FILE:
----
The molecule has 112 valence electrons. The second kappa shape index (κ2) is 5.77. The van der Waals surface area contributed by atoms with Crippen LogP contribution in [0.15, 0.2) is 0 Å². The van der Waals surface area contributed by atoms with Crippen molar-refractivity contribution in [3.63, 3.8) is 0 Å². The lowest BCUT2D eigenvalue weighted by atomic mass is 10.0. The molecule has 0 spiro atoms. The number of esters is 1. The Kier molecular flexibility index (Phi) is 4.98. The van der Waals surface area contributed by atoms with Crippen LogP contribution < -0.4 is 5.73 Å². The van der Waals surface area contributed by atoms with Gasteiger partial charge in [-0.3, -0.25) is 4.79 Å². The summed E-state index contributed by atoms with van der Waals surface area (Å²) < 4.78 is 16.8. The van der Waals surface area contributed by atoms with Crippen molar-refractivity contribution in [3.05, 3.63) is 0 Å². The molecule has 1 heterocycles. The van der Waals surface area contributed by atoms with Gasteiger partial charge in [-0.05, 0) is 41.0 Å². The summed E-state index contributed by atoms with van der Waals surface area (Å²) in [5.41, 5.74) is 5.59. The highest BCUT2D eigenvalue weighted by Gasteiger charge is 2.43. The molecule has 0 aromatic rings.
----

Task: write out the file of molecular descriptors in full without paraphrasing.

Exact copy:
The molecule has 112 valence electrons. The second kappa shape index (κ2) is 5.77. The van der Waals surface area contributed by atoms with Crippen LogP contribution in [0.15, 0.2) is 0 Å². The van der Waals surface area contributed by atoms with Crippen molar-refractivity contribution in [3.63, 3.8) is 0 Å². The lowest BCUT2D eigenvalue weighted by atomic mass is 10.0. The molecule has 0 spiro atoms. The number of esters is 1. The Kier molecular flexibility index (Phi) is 4.98. The van der Waals surface area contributed by atoms with Crippen LogP contribution < -0.4 is 5.73 Å². The van der Waals surface area contributed by atoms with Gasteiger partial charge in [-0.3, -0.25) is 4.79 Å². The summed E-state index contributed by atoms with van der Waals surface area (Å²) < 4.78 is 16.8. The van der Waals surface area contributed by atoms with Crippen molar-refractivity contribution in [3.05, 3.63) is 0 Å². The molecule has 1 heterocycles. The van der Waals surface area contributed by atoms with Gasteiger partial charge in [-0.05, 0) is 41.0 Å². The summed E-state index contributed by atoms with van der Waals surface area (Å²) in [5.41, 5.74) is 5.59. The highest BCUT2D eigenvalue weighted by Gasteiger charge is 2.43. The molecule has 0 aromatic rings.